The quantities of main interest here are the instantaneous values of the induced electric polarization at zero frequency and the optical magnetization . Their definitions in terms of the given coordinate system areEq. (1). For the nth iteration, electron position was calculated from and inserted into Eq. (3) to update torque components. Angular velocities from Eqs. (6)-(8) were then similarly used to obtain the change in the “tether” position, , from Eq. (9). This yielded a new value of , given by , to be inserted into Eq. (1)and the procedure was iterated.
The results are plotted in Figs. 2 and 3 to illustrate several features of a molecular, as opposed to an atomic, model of magneto-electric dynamics. The magnitudes and temporal dynamics of P(t) and M(t) are seen to depend on moments of inertia, applied torque, and internal damping. For example, in these two figures, the moments of inertia and have been assigned arbitrary but representative values that are inversely proportional to optical and rotation frequencies of the molecule respectively. By comparing left and right plots in Fig. 2 the average displacement of the electron away from its initial equilibrium point is seen to increase roughly a thousand-fold when is increased from a value of 1 to 1000. In Fig. 3, magnetization is enhanced by a similar factor as the result of varying this structural ratio. The enhancement results from a large increase in the effective area enclosed by librational motion of the electron when the rotation axis is altered by the action of magnetic torque.
In Fig. 2 (and Fig. 4) fast oscillations at the second harmonic of the optical frequency accompany the formation of the static electric dipole moment along the propagation axis. However the harmonic motion does not experience dynamic enhancement, does not radiate, and does not contribute to the average offset polarization which is the rectification or “charge separation” signal. Hence it will be ignored here. The magnetization on the other hand is radiant. This is because it is driven by the optical magnetic field which breaks any centrosymmetry which may be present, it is transverse to the propagation axis, and it oscillates at the fundamental frequency (Fig. 3). Figure 4 shows that an increase of librational damping removes the long-period nutation transients (Rabi oscillations) while not affecting the asymptotic values of rectification or magnetization. This is the same behavior expected of nutation in all-electric interactions.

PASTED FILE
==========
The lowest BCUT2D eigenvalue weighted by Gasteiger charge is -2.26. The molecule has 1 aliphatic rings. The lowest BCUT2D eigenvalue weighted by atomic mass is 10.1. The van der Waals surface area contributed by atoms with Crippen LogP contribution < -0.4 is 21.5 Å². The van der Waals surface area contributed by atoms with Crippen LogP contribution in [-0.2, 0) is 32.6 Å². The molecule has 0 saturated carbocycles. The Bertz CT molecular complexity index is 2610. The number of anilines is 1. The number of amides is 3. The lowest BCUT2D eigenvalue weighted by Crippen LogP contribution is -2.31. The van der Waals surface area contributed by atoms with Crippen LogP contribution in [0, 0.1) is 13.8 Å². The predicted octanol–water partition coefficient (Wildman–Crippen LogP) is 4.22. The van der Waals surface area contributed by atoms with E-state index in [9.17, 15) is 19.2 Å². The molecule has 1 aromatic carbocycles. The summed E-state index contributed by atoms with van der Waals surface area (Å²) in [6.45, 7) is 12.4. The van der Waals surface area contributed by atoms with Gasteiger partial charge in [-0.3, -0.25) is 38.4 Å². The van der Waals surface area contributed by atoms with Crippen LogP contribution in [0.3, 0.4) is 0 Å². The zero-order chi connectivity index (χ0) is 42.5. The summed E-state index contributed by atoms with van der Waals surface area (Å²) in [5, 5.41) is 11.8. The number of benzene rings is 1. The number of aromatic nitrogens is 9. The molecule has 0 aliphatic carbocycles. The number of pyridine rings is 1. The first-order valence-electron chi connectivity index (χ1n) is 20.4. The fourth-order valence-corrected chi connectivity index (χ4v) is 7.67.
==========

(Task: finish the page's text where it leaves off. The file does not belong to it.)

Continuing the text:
Figure 5 shows that the charge separation and magnetization both reach peak values at shorter times for elevated field strengths in under-damped conditions. Stronger driving fields force faster response. In this figure the rectification and magnetization responses show signs of the onset of saturation however, since the rectification increases less than the magnetization between low and high fields. This is because the former is a second-order process while the latter is third-order in a classical treatment. For the simulations of Figs. 2-6, magnetization and polarization are plotted in the same units for direct comparison, as P and M/c. Some parameters were assigned fixed values such as ω0 = 1.63 × 1016 rad/s, , and . Values for other quantities are provided in the figure captions. The product of electron charge with the steady-state limit of the tether position rA had a value of 2.4 × 10−30 C.m. This is equivalent to a quantum mechanical ED transition moment in a hydrogenic model  of . It may then be noted that, as expected, the oscillations in Figs. 4(a) and 5(b) which have periods of 0.32 and 0.21 ps are in quite good agreement with inverse Rabi frequencies of 0.26 and 0.18 ps defined by .
At elevated field strengths, instabilities appeared in the temporal evolution of the system. This emphasized the sensitivity of the extended Drude-Lorentz model to parametric instabilities, arising from inclusion of the magnetic Lorentz force . Figure 6 shows traces of the electric and magnetic moments versus time at high optical field strength, with and without strong librational damping. Self-pulsing and frequency-chirped oscillations which are not at the Rabi frequency are evident in the traces.